> nay required to come in and serve as acting interim
> engineering manager. Management thought that there
> were only a few tasks remaining to be done. I
> interviewed all the engineers and came back with a
> list of at least twenty major tasks. When Gary Ingram,
> the President and co-founder heard this he cringed and
> waved me away, shouting OK! OK!.
> It was at that time that the Helios design was being
> completed for manufacture. I deny any responsibility
> for that, the memory boards, or nearly anything. When
> I got free of that entanglement and the company moved
> to Pleasanton (Gary's home base) I would journey
> weeklyi down there from Berkeley to talk with them
> about new designs. Eventually I took on other
> contracts and when finally I asked them "what the hell
> do you guys want?" they replied, "we don't know, we
> were waiting to see what you came up with." During
> that time (several months in 1978) I could have done a
> lot - like a Z-80 Sol capable of CP/M, for example.
> Bob Marsh has told me that one of many stupid things
> Proc Tech did was to get adversarial with North Star
> and get into a lawsuit with them (over a disputed
> version of BASIC). He says now it's clear that they
> should have cooperated in integrating the North Star
> disc system into a new version of the Sol. Sigh.
> Proc Tech closed its doors in 1979, just before the
> National Computer Conference in New York. I know
> because I was there with my VDM-2 almost-working
> prototype looking for their booth, which never
> appeared. I have also heard stories recently that
> indicate that they closed down not out of necessity,
> but out of choice. I will not repeat those stories
> because they reflect well on nobody. It's over.
> Using the Persci disc drive was one of many small
> disasters that compounded to bring them to that point.
> I can't take responsibility for the design
> misdecisions - I had nothing to do with them. It was a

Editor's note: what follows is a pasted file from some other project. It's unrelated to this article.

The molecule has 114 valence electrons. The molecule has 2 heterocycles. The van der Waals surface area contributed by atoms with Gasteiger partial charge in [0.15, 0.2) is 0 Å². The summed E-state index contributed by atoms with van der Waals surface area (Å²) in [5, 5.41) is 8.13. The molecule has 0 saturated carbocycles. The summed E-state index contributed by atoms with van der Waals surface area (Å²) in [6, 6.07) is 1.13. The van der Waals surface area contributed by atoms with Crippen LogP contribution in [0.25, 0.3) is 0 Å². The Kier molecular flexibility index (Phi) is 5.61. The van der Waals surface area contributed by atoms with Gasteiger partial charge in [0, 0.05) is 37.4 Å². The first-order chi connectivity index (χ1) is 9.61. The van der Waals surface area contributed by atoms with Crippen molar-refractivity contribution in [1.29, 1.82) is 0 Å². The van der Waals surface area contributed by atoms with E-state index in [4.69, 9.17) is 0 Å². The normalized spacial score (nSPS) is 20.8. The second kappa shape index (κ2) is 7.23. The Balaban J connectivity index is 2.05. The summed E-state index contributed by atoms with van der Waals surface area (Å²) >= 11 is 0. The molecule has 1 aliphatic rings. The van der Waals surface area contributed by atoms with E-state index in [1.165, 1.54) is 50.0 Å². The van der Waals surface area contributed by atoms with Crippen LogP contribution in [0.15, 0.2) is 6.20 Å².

> clear case of amateur management and growth beyond the
> level which will tolerate such management.
> Of course, it's always tempting to wonder how I might
> have integrated the North Star controller onto the
> main Sol board and maybe included some of the VDM-2
> features (smooth scrolling, writeable font) in the
> design as well, using chips that were available at the
> time. That would have been a killer!
> Lee

When I asked his permission, he replied:

"Herb, Permission to reprint is granted.

"Also, you might want to note that Proc Tech's first product was a 2K EPROM board, but this is nit-picking. The 4KRA RAM board was the first significant product - one that made the Altair a workable machine for the first time. When [founder Bob Marsh] peeked into MITS' Altairs at the World Altair Convention in Albuquerque Bob Marsh said that he saw many 4KRAs in the boxes.

"I don't have a website but am getting one together. I can link [you to] it when it's ready, but the focus will not be on computer history.

Thanks for doing this. History has much to teach us. - Lee"

Herb Johnson
New Jersey, USA
To email @ me, see
see my ordering Web page.

This document copyright © 2010 Herb Johnson. Other people may exercise copyright on their authored materials as they see fit.